Quality Control and Data Integrity
Licensed copies of copyrighted work often go through stringent testing to ensure that the data is complete, undamaged and virus-free. The same cannot be said for the CD-ROM in a flimsy plastic cover sold at a roadside stall; the CD might be blank, data within might well be corrupt, or even worse, infected with a virus.
The proliferation of file distribution networks, often used for the unauthorized distribution of copyrighted works, along with a lack of file authentication, has accelerated the spread of malware, such as viruses and trojans. A case to note would be that of an incident in May 2004, when an 108-kilobyte file appeared over LimeWire, a peer-to-peer network, with an icon appearing to be that for the installer for Microsoft Word 2004. Users who downloaded the file had their Home folder wiped out; this is not an isolated incident, but rather a common phenomenon amongst users of peer-to-peer file distribution networks.
There are rare occasions, however, that using licensed copies of copyrighted work might in fact result in damage to one’s computer. This was the case in 2005, when selected titles of Sony BMG original music CDs, with the aim of preventing unauthorized duplication of copyrighted music, installed Digital Rights Management (DRM) software along with a rootkit, which exposed users’ computers to possible attacks.Back to top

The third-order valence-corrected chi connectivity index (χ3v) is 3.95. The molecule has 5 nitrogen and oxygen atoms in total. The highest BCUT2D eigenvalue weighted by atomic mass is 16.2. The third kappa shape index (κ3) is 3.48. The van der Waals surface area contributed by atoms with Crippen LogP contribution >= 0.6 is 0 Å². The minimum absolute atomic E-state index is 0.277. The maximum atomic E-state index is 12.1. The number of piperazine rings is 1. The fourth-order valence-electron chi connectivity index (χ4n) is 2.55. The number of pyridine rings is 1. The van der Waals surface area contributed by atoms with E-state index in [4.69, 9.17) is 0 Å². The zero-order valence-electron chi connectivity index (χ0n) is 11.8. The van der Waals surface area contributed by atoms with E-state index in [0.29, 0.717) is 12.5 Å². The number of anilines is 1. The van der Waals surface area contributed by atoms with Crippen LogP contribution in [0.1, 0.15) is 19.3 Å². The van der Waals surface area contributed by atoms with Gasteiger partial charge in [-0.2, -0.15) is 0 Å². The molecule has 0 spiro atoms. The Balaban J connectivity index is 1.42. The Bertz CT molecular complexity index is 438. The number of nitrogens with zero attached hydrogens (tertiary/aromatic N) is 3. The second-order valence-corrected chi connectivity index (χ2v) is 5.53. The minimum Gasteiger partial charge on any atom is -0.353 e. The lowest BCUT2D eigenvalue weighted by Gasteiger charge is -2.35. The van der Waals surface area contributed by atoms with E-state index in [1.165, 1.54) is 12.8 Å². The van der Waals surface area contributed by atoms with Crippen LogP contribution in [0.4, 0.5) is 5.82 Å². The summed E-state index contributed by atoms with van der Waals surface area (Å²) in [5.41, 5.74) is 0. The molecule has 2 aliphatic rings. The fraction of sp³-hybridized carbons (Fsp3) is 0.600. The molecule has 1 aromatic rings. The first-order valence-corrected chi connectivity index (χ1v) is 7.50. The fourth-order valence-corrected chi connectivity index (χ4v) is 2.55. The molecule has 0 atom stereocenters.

Lack of support and updates
The fluid nature of information technology means that while unlicensed copies of copyrighted works, particularly software, might be perfect replicates of the original, it does not guarantee the same degree of reliability and stability in the long run.
One clear difference is that of documentation. Unlicensed copies of works often come without proper documentation, which includes help manuals and reference manuals. Without these essential documents, users could potentially be subjected to much inconvenience.
Another major disadvantage is that of technical assistance, along with patches required to update the software as new bugs arise. As unique serial numbers are often issued along with licensed copies of works, companies can differentiate between users of original copies, and those using illegal copies.